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  • Diabetic ketoacidosis (DKA) is a complex endocrine condition caused by an absolute or relative lack of insulin. It is characterized by hyperglycemia, dehydration, ketosis, and metabolic acidosis.
  • DKA is often insidious in onset with slow progression of the illness.
  • Definition of DKA by biochemical criteria includes the following:
    • Hyperglycemia: Blood glucose > 200 mg/dL
    • Venous pH < 7.3 or bicarbonate < 15 mmol/L
    • Ketonemia and ketonuria
  • In type 2 diabetes mellitus, hyperglycemic hyperosmolar state (HHS) can occur and is defined by the following:
    • Plasma glucose concentration > 600 mg/dL
    • Arterial pH > 7.30
    • Serum bicarbonate > 15 mmol/L
    • Small ketonuria and absent or mild ketonemia
    • Serum osmolarity ≥ 320 mOsm/kg
    • Stupor or coma

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Treatment of diabetic ketoacidosis (DKA) consists of rapid assessment, replacement of the patient's fluid and electrolyte deficit, and reversal of the central pathophysiologic process by the administration of insulin.

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The initial fluid resuscitation is with normal saline at a dose of 10 to 20 mL/kg over 1 to 2 hours. After the initial bolus, the patient's cardiovascular status is reevaluated and a second bolus may be administered.

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An initial bolus of insulin is unnecessary and can increase the risk for cerebral edema. The insulin infusion starting dose is 0.1 U/kg/h and this should continue till resolution of DKA (pH > 7.3, bicarbonate > 15 mmol/L).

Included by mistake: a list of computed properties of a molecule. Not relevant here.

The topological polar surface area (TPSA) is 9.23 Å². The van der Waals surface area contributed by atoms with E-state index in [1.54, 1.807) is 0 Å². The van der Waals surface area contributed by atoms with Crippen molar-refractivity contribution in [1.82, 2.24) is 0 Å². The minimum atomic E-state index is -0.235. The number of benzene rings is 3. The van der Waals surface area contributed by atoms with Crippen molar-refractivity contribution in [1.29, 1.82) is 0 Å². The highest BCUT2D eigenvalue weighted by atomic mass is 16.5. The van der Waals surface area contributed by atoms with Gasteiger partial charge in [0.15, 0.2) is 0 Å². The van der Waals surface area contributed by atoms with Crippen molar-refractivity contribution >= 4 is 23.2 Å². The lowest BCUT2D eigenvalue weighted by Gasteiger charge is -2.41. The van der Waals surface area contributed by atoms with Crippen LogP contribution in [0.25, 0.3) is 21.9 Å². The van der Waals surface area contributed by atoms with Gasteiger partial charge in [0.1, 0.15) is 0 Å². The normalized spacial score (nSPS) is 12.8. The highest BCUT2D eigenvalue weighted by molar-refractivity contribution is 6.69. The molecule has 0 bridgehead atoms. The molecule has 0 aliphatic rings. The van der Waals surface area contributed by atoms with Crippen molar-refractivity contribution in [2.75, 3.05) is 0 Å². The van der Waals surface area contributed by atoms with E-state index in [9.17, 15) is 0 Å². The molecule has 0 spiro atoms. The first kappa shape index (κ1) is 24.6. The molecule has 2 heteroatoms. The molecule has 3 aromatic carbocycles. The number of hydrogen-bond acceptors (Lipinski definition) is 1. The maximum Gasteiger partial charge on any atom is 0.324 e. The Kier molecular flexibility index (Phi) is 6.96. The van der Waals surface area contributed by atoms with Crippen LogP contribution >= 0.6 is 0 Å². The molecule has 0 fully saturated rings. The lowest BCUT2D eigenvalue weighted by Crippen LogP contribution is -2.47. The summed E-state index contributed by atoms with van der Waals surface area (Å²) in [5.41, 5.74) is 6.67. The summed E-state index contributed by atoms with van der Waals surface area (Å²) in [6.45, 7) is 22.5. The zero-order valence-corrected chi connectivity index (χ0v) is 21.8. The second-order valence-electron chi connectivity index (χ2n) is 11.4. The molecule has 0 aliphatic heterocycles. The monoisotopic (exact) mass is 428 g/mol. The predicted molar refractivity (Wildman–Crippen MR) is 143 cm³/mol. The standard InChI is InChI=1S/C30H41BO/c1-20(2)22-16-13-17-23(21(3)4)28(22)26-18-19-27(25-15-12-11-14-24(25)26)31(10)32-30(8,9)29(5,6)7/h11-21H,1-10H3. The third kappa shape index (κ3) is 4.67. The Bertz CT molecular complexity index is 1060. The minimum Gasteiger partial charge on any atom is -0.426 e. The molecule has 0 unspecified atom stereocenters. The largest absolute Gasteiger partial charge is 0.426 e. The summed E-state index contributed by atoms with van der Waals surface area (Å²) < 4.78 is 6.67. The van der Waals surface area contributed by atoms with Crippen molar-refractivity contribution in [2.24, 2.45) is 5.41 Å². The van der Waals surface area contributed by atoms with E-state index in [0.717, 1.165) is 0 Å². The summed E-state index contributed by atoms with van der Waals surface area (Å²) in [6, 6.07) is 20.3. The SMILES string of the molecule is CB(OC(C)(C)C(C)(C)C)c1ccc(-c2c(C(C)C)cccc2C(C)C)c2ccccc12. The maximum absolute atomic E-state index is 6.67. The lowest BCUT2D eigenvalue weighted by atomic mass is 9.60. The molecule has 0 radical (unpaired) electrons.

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Potassium replacement therapy is started once normal or low serum potassium is ensured and urine output is established. The usual dose of potassium is twice-daily maintenance or 3 to 4 mEq/kg per 24 hours provided as 40 mEq/L in the IV fluids, with half as potassium chloride and half as potassium phosphate.

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Cerebral edema occurs in 0.5% to 0.9% of DKA patients and the mortality rate is 21% to 24%. The predisposing factors are younger age, new onset diabetes, and longer duration of symptoms.

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Newborns and young infants with hypoglycemia may be asymptomatic or may manifest nonspecific symptoms. Older children exhibit more classic symptoms of hypoglycemia, including sweating, tachycardia, tremor, anxiety, tachypnea, and weakness.

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Treatment of hypoglycemia

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  • In newborns, give 10% dextrose 2 mL/kg (0.2 g/kg) as a bolus, followed by infusion at 6 to 9 mg/kg/min
  • In children, give 10% dextrose at 5 mL/kg (0.5 g/kg) as a bolus, followed by continuous infusion at 6 to 9 mg/kg/min
  • If an IV line is not possible, then give glucagon 0.03 mg/kg (maximum dose 1 mg) subcutaneously

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Admission of the hypoglycemic patient is indicated when there is no obvious cause, toxic ingestion as with oral hypoglycemic agents is suspected, administration of long-acting insulin was the cause, and if there are persistent neurological deficits.

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DKA is a complex endocrine condition caused by an absolute or relative lack of insulin. It is characterized by hyperglycemia, dehydration, ketosis, and metabolic acidosis.

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Epidemiology

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The annual incidence of DKA in the United States ranges from 4.6 to 8 episodes per 1000 ...

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